Opening 15 is located such that when the rack 12 is in its lowermost position the top pocket of the rack is aligned therewith and its corresponding set of holes is aligned with the lower hole in the back wall 18. Therefore, if a vacuum pressure is applied to manifold 23 fluid is drawn through the opening, through the pocket, and through a set of holes. As a result, if a document is presented to the opening 15 it is moved into the pocket. If the rack 12 is moved upwardly in increments corresponding to the distance between adjacent pockets, the rack may be filled with documents. Opening 14 is located such that when rack 12 is in its uppermost position the bottom pocket of the rack is aligned therewith. In addition, the group of holes associated with the bottom pocket is aligned with a vent 55 in wall 25 and the corresponding set of holes associated with the bottom pocket is aligned with hole 17. Therefore, if fluid pressure is applied to manifold 19 fluid is injected through a set of holes into the bottom pocket and exists through a group of holes and opening 14. As discussed more fully hereinafter, a gate 56 is positioned adjacent opening 14, the gate being perpendicularly located with respect to the inner walls of the spacers. Accordingly, as the fluid exits a document in the bottom pocket is registered against the gate and the wall of the pocket having the group of holes.
Referring to FIGS. 3 and 5, exposure station 9 includes a rod 57 to which a gate 56 is rigidly secured and to which a pair of driven rollers 58 (only one shown) is rotatably mounted in flanking relationship with the gate. Above rod 57 there is located a rod 59 which is coupled to a rotary drive 60 and to which is fixed a pair of drive rollers 61 (only one shown), each of the drive rollers being located to provide a nip with one of the driven rollers. A gate drive 62 closes the gate 56 to provide a registration wall and opens the gate to allow the rollers to move a registered document at a predetermined speed between a backing plate 63 and a translucent plate 64. The exposure station also includes a rod 65 to which a gate 66 is rigidly secured and to which a pair of driven rollers 67 (only one shown) is rotatably mounted in flanking relationship with the gate. Above rod 65 there is located a rod 68 which is coupled to rotary drive 60 and to which is fixed a pair of drive rollers 69 (only one shown), each of the drive rollers being located to provide a nip with one of the driven rollers. With gate 66 open a document moved in the direction of arrow 70 is engaged by the rollers on rods 65 and 68 and the document is moved into apparatus for storing documents 10 (see FIG. 1), this apparatus being identical to storage apparatus 8 and parts thereof being designated with the numbers used to describe apparatus 8 and a prime notation. Although not shown, the manifold on apparatus 10 corresponding to manifold 19 may be supplied with vacuum to draw a document into a pocket of apparatus 10. It will be appreciated that with gate 66 closed and gate 56 open fluid provided to said corresponding manifold may be used to register a document with gate 66. With a reversal of the direction of rotation of drive 60 and with vacuum pressure applied to manifold 19 when gate 66 is opened the document can be delivered to a pocket in rack 12. Thus, if the rack of apparatus 8 is loaded with documents and the rack of apparatus 10 is empty, the racks may be moved to serially transfer documents past the exposure station in one direction 70 and then in the other direction. Alternatively, with the racks stationary, a document may be shuttled back and forth past the exposure station.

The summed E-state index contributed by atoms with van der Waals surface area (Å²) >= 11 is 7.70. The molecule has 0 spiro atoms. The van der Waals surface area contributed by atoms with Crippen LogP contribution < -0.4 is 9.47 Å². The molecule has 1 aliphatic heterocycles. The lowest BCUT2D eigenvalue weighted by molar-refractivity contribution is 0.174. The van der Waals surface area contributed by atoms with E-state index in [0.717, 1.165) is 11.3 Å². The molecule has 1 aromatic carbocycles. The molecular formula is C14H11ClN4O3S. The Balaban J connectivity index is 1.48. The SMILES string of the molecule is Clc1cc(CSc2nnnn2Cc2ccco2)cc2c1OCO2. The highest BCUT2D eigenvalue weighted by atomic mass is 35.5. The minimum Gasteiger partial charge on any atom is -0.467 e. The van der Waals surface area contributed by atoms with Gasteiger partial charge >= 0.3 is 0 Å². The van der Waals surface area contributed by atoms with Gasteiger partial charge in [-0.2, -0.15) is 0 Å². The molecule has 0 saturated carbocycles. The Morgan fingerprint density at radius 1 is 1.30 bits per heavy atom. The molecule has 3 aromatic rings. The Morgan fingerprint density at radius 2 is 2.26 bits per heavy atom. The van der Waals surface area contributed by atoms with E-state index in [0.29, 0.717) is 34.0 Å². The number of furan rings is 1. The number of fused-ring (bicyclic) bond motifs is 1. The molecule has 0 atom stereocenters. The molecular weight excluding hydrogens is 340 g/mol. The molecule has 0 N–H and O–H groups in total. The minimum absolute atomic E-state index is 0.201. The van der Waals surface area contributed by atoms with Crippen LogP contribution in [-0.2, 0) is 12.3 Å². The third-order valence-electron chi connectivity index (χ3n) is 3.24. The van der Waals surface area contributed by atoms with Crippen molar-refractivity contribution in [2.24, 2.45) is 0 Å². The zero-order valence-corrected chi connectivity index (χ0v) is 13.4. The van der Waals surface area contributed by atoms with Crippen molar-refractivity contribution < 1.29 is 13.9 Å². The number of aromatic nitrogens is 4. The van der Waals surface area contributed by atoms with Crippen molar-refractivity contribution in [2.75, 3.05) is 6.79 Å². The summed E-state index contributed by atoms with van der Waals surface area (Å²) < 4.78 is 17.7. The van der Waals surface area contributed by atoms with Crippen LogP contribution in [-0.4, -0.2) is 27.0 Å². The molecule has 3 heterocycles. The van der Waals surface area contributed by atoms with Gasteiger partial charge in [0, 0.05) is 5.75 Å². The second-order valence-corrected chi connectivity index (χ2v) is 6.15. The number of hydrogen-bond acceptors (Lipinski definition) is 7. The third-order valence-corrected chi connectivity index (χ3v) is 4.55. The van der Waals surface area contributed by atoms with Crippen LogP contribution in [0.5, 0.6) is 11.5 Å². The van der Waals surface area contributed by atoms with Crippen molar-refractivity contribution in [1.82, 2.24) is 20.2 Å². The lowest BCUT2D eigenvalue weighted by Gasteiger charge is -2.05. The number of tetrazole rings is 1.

From the foregoing, it will be appreciated that drives for the racks in apparatus 8 and 10 must be capable of aligning respective pockets with one of the openings 14 and 14' and as is well known to those skilled in the elevator art, this may be accomplished with motors, pulleys, and sensors or with rack and pinon drives, etc.
Light directed as indicated by arrows 71 and 72 may be used to illuminate documents through the translucent plate 64 and slit-scan optics such as are used in the art of xerography may be used to project images or information on the documents to photosensitive or photoconductive materials from which copies of the documents may be provided. However, it should be noted that the exposure station described may be replaced, for example, with full frame exposure apparatus without deviating from the spirit of the invention. Further, if the document is, for example, a sheet of light sensitive material a light beam may be used to write on the sheet. Consequently, it should be appreciated that documents may be read or created at the exposure station.
Therefore, it is to be understood that the description herein of a preferred embodiment, according to the invention, has been set forth as an example thereof and is not to be construed or interpreted to provide limitations on the claims which follow and define the invention.